Text Susan Jung / Photography Jonathan Wong / Styling Nellie Ming Lee


This tart was inspired by the gorgeous, colourful, flavourful heirloom tomatoes that are now in season. Most of them are imported and therefore quite expensive – some costing as much as HK$85 each. If you want to make a tart that’s more economical, substitute the small oval tomatoes that are grown locally; buy a colourful selection – they come in yellow, orange and red – cut them in half and arrange them in a double layer (because they shrink when cooked) over the gruyere and roasted garlic cream.


Heirloom tomato tart with gruyere crust and gruyere and roasted garlic cream
For the crust, I adapted the flaky cheddar cheese crust recipe in The Pie and Pastry Bible by Rose Levy Beranbaum. I baked this tart in a large ceramic pan (sometimes called a quiche pan). If you use a metal pan, you’ll need to adjust some of the baking temperatures. Grate the cheese for both the crust and the filling using a rasp-type grater – the texture is much lighter.


For the crust:
140 grams unsalted butter, chilled
230 grams plain (all-purpose) flour, plus extra for rolling
½ tsp fine sea salt
¼ tsp cayenne pepper
105 grams gruyere, chilled and finely grated
45ml ice water
10ml fresh lemon juice


For the topping:
1 head of garlic
About 800 grams ripe, sweet, medium-sized tomatoes, preferably a mix of different colours
About 100 grams small local tomatoes
150 grams gruyere, finely grated
150ml cream
1 large egg
Extra-virgin olive oil
Fine sea salt and rough-flaked sea salt (such as Maldon or fleur de sel)
Freshly ground black pepper


Make the crust several hours in advance. Cut the butter into 1cm chunks before freezing for 30 minutes. Mix the lemon juice with the ice water and refrigerate for 30 minutes.

Mix the flour, salt and cayenne in a food processor using the pulse action. Add the gruyere then pulse some more. Add the butter and pulse until the butter is the size of small peas. Transfer the ingredients to a large mixing bowl, drizzle with the water and lemon juice and mix with your fingertips until the flour is moist. Knead briefly, adding a little more ice water if it seems too dry, then flatten the dough into a disc, wrap with cling-film and refrigerate for at least an hour.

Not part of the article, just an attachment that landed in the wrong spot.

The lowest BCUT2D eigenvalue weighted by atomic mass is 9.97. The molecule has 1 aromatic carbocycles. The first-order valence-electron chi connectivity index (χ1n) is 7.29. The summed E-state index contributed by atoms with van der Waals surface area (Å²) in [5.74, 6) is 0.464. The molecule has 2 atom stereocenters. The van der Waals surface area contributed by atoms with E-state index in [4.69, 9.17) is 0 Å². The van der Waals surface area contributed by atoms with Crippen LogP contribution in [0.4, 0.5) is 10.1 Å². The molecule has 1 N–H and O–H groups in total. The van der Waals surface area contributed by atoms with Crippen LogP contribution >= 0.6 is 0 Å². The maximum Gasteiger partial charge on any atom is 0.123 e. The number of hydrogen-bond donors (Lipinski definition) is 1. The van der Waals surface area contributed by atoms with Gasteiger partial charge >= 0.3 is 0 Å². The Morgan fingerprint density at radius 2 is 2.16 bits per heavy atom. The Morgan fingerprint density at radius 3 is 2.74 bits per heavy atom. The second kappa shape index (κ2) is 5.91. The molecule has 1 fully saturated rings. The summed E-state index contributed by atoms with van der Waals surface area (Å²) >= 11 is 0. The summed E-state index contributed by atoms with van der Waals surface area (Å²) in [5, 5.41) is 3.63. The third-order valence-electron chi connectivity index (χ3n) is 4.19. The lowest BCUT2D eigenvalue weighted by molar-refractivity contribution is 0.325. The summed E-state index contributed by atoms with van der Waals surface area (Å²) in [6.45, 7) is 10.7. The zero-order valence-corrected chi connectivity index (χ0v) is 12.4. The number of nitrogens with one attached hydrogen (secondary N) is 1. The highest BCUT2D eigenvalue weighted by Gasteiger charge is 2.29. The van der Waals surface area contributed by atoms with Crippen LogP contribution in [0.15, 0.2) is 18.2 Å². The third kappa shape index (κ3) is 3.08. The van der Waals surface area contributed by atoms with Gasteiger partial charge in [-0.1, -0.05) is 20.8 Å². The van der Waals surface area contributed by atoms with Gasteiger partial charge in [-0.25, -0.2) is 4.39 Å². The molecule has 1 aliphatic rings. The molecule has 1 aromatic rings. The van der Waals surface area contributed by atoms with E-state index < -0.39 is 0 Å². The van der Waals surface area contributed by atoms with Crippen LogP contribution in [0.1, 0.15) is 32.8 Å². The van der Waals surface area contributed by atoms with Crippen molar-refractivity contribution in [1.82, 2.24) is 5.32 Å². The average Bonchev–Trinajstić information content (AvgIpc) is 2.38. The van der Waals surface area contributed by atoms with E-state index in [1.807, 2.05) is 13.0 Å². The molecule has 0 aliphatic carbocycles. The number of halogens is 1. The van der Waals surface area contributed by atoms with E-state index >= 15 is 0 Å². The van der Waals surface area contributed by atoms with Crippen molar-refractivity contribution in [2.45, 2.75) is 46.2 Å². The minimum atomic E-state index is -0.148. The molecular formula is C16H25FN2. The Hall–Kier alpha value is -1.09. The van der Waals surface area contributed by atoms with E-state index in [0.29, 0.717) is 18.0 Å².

Roll out the crust on a lightly floured work surface until it forms a large circle about 3mm thick. Drape the dough over a tart pan measuring 28cm in diameter and 3.5cm deep and settle it gently into the contours, taking care not to stretch the dough. Fold the excess dough back into the rim of the pan and use it to reinforce the sides of the crust so it’s a double thickness of pastry, pressing the two layers of dough firmly together. Trim off the excess so it’s flush with the rim. Refrigerate for at least 30 minutes.

Preheat the oven to 250 degrees Celsius (225 degrees if using a metal pan). Place a double sheet of aluminium foil over the crust and press it in to fit the contours. Pour uncooked rice over the foil, adding enough to fill the pan completely (the rice acts as a weight so the dough doesn’t puff up). Bake for 20 minutes, rotating the pan halfway after 10 minutes. Reduce the heat to 200 degrees (180 degrees for a metal pan) and bake for 10 minutes.
Remove the foil and the rice then turn the heat to 180 degrees (keep it at 180 degrees if using a metal pan) and continue to bake the crust until it is pale golden. If the dough puffs up, press it down gently with a paper towel. Remove the crust from the oven and allow to cool.

Use a sharp knife to trim the top off the head of garlic, cutting down just far enough to expose the cloves. Place the whole head on a sheet of aluminium foil and drizzle with about 20ml of extra-virgin olive oil. Wrap the foil loosely around the garlic and bake at 180 degrees for 45 minutes, or until very soft (you can put the garlic in the oven while baking the crust). Remove from the oven and allow to cool. Turn the oven temperature up to 225 degrees.

Squeeze the garlic out of the papery skin. Discard the skin and mash the flesh with a fork. Mix the garlic with the egg, cream and some freshly ground pepper. Add the gruyere and stir to combine – it will end up a thick paste. Spread it in an even layer over the bottom of the baked tart shell. Cut the medium-sized tomatoes into 8mmthick slices and lay them, closely overlapping, over the gruyere and roasted cream, leaving an 8cm space in the middle. Cut the small tomatoes in half and pile them into the centre. Drizzle extra-virgin olive oil over the tomatoes and sprinkle with fine sea salt. Bake at 225 degrees for about 20 minutes, or until the tomatoes are slightly shrivelled. Cool the tart for about 15 minutes then sprinkle with rough-flaked sea salt and serve. This is best eaten fresh; it gets soggy if left for too long.


For more on heirloom tomatoes, see Seasons.